I went for an MRI this morning. I was worried when the train stalled in the tunnel just south of where I needed to transfer, taking me past the time I was meant to be showing up to sign in. I still needed to transfer and ride three stations. It was tense. I was listening to music but finally couldn’t take the stress anymore.
Facing me was a woman dressed in scrubs, also annoyed by the delay. I tried to will myself not to talk to her, because apparently now, fortified with steroids, I am become a person who speaks to everyone. I could not keep it in. I asked if she was a healthcare worker, and she said yes, a phlebotomist at a faraway hospital. I told her how much I valued Phlebotomist B at the cancer center. I tried, really I tried, to keep my steroid-fueled gregariousness in check. I could not. At least I only spoke to one person.
To think, at the beginning of the subway ride, I’d considered making an announcement to the entire car about an effort the NYC government is making to reach out to workers in manicure shops, following the recent NYTimes expose on poor health and labor conditions at many of them. I had just gotten an email this morning with information on how to sign up to be stationed at one of a dozen transit hubs on Thursday morning to give out literature to people who may be employed at these places. I didn’t think I could go to any of these faraway stations at 7:30 a.m., but I figured maybe if I announced it someone might take interest. I didn’t do it, though. Because I still have a very froggy voice from my unrelated-to-cancer spring cold/upper respiratory infection/reminder I am human and not some freakish cancer-fighting-eternally-blogging robot. Not because it was a crazy idea. I have had a few dozen of those in the past weeks.
Speaking of dozens, guess what? I found something out today. Something interesting, going back to last month. Back when I was writing to you from my hospital bed? And recorded my brain malfunctioning as it happened? I didn’t have three lesions on my brain then, as I had been given to understand. Today, I learned from Dr P and Nurse Practitioner R, their faces flooded with relief upon seeing a good brain MRI from this morning, I had actually had “a dozen.” A dozen lesions on my brain. That may not even be 12. A dozen is an approximative number. Like “several.” I understood I had several, but what I actually had was a dozen.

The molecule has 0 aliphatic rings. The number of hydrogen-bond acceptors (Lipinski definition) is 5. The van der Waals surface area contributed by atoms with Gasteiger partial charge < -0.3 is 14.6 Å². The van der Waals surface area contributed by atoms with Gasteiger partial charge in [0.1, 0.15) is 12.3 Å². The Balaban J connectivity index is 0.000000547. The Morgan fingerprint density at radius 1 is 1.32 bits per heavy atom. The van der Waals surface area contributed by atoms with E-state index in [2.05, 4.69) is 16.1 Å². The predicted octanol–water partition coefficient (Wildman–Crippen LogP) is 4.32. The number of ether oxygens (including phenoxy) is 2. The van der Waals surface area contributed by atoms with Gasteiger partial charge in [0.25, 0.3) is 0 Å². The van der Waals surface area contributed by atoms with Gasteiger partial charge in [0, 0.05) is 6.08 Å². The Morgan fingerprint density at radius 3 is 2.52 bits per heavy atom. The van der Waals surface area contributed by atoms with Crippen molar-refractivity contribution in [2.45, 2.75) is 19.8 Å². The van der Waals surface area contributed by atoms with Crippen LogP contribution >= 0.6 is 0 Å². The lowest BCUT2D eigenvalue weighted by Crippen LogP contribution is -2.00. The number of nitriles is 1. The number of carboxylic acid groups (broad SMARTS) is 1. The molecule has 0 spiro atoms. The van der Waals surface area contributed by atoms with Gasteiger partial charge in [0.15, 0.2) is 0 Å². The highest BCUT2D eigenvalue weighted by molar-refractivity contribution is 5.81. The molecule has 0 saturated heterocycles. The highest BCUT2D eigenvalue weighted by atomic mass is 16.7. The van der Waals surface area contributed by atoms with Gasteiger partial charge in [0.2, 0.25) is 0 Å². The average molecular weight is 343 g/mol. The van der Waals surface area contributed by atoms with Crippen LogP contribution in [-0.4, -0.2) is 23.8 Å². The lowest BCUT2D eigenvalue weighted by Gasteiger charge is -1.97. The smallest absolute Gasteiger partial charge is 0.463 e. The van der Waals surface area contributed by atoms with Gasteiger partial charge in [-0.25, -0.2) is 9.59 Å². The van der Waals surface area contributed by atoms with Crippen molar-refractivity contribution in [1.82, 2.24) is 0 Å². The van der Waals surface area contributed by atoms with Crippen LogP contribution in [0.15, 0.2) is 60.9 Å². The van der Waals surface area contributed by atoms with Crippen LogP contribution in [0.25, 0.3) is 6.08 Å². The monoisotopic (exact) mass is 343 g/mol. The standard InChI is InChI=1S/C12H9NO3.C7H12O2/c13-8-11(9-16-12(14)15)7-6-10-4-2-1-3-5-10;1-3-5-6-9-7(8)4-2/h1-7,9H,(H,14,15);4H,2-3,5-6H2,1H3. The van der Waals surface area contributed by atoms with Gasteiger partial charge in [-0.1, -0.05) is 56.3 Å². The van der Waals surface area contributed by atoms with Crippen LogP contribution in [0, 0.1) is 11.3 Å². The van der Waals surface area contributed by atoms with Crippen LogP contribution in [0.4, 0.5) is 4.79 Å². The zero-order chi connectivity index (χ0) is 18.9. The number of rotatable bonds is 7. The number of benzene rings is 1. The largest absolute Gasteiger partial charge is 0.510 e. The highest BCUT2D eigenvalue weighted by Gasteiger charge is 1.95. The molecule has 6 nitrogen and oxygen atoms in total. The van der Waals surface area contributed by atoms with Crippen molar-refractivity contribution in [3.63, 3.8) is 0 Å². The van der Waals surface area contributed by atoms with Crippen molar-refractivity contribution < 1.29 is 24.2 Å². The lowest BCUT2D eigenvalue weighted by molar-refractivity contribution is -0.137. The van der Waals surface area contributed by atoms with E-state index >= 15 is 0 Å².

I cannot quite get over this past month. It has been one of the most transformative in my entire life. Even when I went through puberty or shot up to six feet by eighth grade, I don’t think I’ve been through this much in this short a time.
The elevators at the cancer center were totally messed up today. I race-walked from the subway to get to my MRI appointment ten minutes late, then climbed a steep flight of stairs to the office. Dr P’s office, though, is on the 9th floor. I wasn’t up for that kind of climb. I rode in the elevator with a lot of sick people. I know there is great pain and suffering in that building. Last fall, I was briefly part of that landscape, adding to the tableau of infirmity. Today, I was exuberant even before I knew the results of the MRI. I enjoyed my time in the weird tunnel, happily looking through a mirror at my legs and feet and almost laughing when the lame classical music in the headphones (truly, it was from the soundtrack of Swiss Family Robinson or something) would get drowned out by the jackhammer or fire alarm noises that produced resonance that made the images of my rapidly healing brain come clear.